The Historical Influence of Ragtime Jazz

The syncopation and synthesis of African and European classical music gave birth to ragtime jazz, a variety of innovative rhythms that brought about an era of phenomenal music, which is still popular today. This type of jazz enjoyed its most significant fame from 1897 through 1918, influencing some of the best artists over the past century.

Ragtime jazz was born in America’s red-light districts. Cities such as New Orleans and St. Louis were enjoying these rhythms long before they were published into piano sheet music, from march tunes to dance numbers.

In 1893, at the unforgettable Chicago World’s Fair, from May through October, some 27 million visitors enjoyed the sounds of ragtime jazz. It caused curiosity in the world of music and offset a distinctive era in the entertainment business. By 1896, this jazz form was granted its ragtime name. During that year, Ben Harney and H. Krell became jazz sensations. The following year, piano sheet music was in production and released. You may be surprised to know that ragtime pieces were also referred to as “coon songs” due to the popular tune entitled “All Coons Look Alike to Me” composed by Ernest Hogan.

Later in 1899, Scott Joplin, an American pianist and composer, released “Maple Leaf Rag,” which turned out to be one of the most influential pieces of the era. His beloved hit brought a bit of sophistication to the ragged rhythm and became memorable; however, that was not to be his only great contribution to music. The well-known King of Ragtime composed 44 ragtime jazz pieces, 2 operas and 1 ballet. He undeniably had a profound influence on many other jazz writers.

By the 1900s, ragtime was everywhere: in sheet music, phonograph records, piano rolls, theaters and music boxes. When ragtime jazz began to fade in popularity, a performance-oriented style of jazz soon followed.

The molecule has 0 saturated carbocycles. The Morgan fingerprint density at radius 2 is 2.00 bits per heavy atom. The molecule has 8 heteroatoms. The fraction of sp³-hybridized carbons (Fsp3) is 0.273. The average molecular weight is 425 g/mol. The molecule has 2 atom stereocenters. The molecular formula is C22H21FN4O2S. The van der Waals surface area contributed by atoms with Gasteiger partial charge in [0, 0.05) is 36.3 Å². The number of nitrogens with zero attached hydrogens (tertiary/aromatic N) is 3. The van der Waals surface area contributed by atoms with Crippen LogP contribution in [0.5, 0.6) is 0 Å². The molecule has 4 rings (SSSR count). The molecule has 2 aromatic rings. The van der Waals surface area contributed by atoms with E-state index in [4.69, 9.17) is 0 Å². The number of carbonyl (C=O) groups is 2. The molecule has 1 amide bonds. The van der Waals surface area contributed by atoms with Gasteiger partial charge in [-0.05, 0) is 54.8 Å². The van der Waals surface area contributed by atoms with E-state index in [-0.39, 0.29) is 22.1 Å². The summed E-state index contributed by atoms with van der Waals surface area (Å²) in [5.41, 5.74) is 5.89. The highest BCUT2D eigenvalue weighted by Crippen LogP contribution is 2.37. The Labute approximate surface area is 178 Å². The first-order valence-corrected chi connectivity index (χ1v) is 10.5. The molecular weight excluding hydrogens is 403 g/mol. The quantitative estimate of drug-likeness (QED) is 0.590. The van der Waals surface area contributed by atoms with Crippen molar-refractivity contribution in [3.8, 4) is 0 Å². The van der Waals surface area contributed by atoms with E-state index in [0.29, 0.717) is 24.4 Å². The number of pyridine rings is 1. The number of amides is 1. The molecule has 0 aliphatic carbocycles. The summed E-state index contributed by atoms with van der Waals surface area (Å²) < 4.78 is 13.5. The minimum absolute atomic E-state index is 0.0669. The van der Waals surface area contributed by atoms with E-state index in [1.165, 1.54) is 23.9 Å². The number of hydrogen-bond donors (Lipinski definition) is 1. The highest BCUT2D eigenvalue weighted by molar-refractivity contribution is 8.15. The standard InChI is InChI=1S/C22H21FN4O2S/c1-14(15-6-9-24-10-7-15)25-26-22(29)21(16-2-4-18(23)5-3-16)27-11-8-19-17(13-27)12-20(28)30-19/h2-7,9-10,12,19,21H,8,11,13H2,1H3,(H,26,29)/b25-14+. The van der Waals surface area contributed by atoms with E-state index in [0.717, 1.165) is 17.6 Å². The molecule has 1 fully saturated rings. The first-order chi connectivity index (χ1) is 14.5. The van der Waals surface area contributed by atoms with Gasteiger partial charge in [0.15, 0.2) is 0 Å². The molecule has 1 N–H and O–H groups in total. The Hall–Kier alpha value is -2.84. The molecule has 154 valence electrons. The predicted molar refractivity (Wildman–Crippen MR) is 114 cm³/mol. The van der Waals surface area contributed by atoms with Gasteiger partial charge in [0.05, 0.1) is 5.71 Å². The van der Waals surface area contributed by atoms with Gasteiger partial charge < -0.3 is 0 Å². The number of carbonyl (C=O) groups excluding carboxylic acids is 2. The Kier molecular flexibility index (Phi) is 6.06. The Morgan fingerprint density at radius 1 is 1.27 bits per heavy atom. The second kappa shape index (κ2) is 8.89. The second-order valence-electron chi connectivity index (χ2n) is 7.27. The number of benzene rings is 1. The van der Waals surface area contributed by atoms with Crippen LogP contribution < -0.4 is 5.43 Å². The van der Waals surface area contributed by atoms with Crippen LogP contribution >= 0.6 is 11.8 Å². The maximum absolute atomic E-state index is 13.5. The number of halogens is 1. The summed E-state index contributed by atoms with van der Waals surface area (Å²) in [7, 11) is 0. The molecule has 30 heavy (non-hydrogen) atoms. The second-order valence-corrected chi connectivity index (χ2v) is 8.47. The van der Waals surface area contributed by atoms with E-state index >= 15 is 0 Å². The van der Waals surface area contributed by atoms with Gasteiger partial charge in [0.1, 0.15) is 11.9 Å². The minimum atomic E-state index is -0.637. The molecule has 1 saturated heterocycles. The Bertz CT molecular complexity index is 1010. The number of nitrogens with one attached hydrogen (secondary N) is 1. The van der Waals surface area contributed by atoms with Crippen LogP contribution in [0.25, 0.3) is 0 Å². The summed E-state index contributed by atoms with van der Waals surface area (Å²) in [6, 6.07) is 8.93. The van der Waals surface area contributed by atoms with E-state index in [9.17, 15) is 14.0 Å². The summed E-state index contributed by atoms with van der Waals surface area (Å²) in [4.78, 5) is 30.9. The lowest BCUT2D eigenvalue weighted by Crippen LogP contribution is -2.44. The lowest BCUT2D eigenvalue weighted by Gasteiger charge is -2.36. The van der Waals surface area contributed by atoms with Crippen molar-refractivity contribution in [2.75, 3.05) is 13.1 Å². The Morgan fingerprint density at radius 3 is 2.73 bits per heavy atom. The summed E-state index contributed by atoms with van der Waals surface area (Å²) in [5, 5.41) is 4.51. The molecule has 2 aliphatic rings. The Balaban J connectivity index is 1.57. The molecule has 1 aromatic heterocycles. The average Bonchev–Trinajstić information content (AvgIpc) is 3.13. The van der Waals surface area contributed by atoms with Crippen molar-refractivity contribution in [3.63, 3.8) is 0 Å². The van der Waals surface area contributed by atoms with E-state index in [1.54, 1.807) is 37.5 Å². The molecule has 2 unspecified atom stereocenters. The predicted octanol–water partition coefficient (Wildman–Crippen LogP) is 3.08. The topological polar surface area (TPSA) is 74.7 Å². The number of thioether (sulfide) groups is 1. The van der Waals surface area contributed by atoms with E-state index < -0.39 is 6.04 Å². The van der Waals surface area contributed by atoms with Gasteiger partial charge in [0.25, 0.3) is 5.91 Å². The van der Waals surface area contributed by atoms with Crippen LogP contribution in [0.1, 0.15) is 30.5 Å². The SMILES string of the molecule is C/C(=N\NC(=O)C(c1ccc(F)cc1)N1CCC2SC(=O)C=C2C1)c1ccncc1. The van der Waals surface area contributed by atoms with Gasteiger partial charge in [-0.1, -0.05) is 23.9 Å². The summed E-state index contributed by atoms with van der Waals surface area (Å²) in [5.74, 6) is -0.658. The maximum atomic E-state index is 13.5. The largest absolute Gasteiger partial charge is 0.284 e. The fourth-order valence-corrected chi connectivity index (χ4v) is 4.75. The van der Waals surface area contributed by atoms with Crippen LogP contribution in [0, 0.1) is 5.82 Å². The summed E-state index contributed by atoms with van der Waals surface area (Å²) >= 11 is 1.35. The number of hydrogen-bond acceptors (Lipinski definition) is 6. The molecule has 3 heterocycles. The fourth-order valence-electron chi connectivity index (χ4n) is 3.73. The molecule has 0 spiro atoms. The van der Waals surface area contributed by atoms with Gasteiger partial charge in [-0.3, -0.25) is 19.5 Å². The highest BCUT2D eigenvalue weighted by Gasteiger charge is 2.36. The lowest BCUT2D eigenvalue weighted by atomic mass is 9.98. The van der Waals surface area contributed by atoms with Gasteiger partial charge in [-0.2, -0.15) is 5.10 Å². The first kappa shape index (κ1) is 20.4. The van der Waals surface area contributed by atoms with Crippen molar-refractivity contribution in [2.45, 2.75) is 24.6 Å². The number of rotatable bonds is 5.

Styles of Ragtime

During its era, ragtime jazz was associated with many fads in music, including:

  • Cakewalk – Popular up until 1904, this type of music represented the African-American dance contest where the prize was a cake. Most rags up until this point were cakewalks.
  • Characteristic March – A March that incorporated subjects of race regarding the African-American population.
  • Classic Rag – This type of jazz, created by James Scott and Scott Joplin, was described as Missouri-style music.
  • Folk Ragtime – A term for the ragtime music that came from small towns, and typically composed by musicians with no training.
  • Fox Trot – This most famous dance fad began in 1913, using ragtime’s dotted-note rhythm.
  • Novelty Piano – A type of ragtime music played by white composers after World War I.
  • Two-Step – A popular dance until around 1911, using mostly rags.

For over a century, ragtime has remained one of the most memorable and influential types of jazz. It continues to be appreciated by composers and performers, as well as millions of fans.